"Having good, safe drinking water is a precious resource," he said. "You've got to think about the next generation."
Holbrook did not return a phone call seeking comment, but he has written articles favorable to fracking on his website, the Voice of NC.
"The concern by many that hydraulic fracturing operations will damage freshwater aquifers is not well founded," Holbrook wrote in July 2011.
WRAL News is still trying to contact McNeely.
Berger's choices have energy industry backgrounds
Berger's appointments include Vikram Rao, a former executive with Halliburton, a giant energy and oilfield services company. He is now the director of the Research Triangle Energy Consortium, which studies the development of energy supplies.
Rao initially agreed to an interview about the Mining and Energy Commission and then declined to speak. It's worth noting that RTEC describes itself as "well-placed as an organization to play a significant role in informing on the policies that will drive the energy sector in this area."
Ouzts said she didn't want to single out any member of the commission for criticism. However, she said, Rao's background does raise concerns for environmentalists.
"Having a long history with Halliburton is certainly likely to influence his perspective moving forward," she said.
Berger's other appointments include Ivan "Tex" Gilmore, a former executive with mining company PCS Phosphate; Lee County Commissioner James Womack; and George Howard, president of Restoration Systems, which restores wetlands and sells "mitigation credits" to companies doing construction elsewhere.
Howard did not return a call seeking comment, and WRAL News is still trying to contact Gilmore.
Grady McCallie, policy director at North Carolina Conservation Network, said Howard and Covington occupy the two seats environmental groups thought would be set aside for conservationists. Both men, he said, bring expertise to the table, but lack the perspective advocates were hoping to have on the board.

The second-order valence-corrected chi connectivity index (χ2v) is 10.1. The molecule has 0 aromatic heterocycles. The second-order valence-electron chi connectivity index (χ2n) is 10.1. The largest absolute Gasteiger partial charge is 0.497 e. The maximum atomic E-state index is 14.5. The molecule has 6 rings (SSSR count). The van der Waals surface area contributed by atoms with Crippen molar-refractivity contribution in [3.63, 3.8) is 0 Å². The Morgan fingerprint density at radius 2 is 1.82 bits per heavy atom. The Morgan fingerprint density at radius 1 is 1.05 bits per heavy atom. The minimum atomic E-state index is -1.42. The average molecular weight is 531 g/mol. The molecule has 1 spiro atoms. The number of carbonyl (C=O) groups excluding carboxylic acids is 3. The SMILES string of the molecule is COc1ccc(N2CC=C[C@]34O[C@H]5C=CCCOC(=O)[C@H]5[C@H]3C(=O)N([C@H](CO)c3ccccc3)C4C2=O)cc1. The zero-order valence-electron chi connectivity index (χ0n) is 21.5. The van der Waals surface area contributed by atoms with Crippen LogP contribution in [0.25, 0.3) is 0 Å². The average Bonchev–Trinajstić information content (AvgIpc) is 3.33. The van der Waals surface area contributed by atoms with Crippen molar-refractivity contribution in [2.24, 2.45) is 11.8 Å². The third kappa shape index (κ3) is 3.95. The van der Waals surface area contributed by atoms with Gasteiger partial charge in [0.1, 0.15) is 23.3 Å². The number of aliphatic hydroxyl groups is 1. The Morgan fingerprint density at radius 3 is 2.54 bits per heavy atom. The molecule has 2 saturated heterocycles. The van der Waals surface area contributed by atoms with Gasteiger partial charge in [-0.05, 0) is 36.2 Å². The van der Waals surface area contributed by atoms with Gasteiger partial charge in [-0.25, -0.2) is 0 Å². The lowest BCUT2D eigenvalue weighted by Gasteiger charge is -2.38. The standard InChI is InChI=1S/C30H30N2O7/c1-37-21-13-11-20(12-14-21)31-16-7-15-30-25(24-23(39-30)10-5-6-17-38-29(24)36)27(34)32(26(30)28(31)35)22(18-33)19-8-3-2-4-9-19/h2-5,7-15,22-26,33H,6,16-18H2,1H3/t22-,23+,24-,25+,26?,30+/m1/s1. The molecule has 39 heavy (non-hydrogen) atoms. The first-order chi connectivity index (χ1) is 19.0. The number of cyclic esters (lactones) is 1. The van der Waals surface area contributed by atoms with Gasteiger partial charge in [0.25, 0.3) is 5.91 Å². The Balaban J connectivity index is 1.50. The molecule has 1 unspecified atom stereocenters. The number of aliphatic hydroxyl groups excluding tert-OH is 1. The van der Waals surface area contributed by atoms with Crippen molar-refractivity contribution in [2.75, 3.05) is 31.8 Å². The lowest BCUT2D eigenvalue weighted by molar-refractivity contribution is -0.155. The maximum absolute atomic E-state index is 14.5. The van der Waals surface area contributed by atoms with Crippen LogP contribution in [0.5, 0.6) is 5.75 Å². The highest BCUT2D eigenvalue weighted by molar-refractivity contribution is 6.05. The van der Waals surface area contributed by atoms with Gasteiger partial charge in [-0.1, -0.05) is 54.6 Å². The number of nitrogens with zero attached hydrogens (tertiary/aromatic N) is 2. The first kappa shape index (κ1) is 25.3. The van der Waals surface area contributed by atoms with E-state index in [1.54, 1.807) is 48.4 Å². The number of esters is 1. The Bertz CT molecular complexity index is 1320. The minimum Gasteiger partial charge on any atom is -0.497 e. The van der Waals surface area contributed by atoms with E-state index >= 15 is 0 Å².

"Their expertise may be valuable, but it's not conservation advocacy expertise," McCallie said.
Lee County Commissioner Womack, an information technology consultant and retired Army officer, said North Carolina needs to move carefully but quickly.
"There are some categories of regulatory measures that could impede the industry to the point of being unproductive," he said. "We're trying to sort out what's intelligent and responsible from what's unnecessary and counterproductive."
He said some people will never be in favor of drilling.
"I don't think it's anywhere in our mission statement that it's our job to make people feel comfortable," he said as he got ready for a trip to look at natural gas drilling operations in Pennsylvania with a National Association of Counties tour.
Asked what might make him want to slow down the state's push toward permitting, Womack said, "Slow down is what environmentalists say when they want to stop something. Slow down is not in my," he said, stopping for a minute and then adding, "Slow down is not the term I would use."
The commission has not yet scheduled its first meeting, at which it will choose a chairman and vice chairman.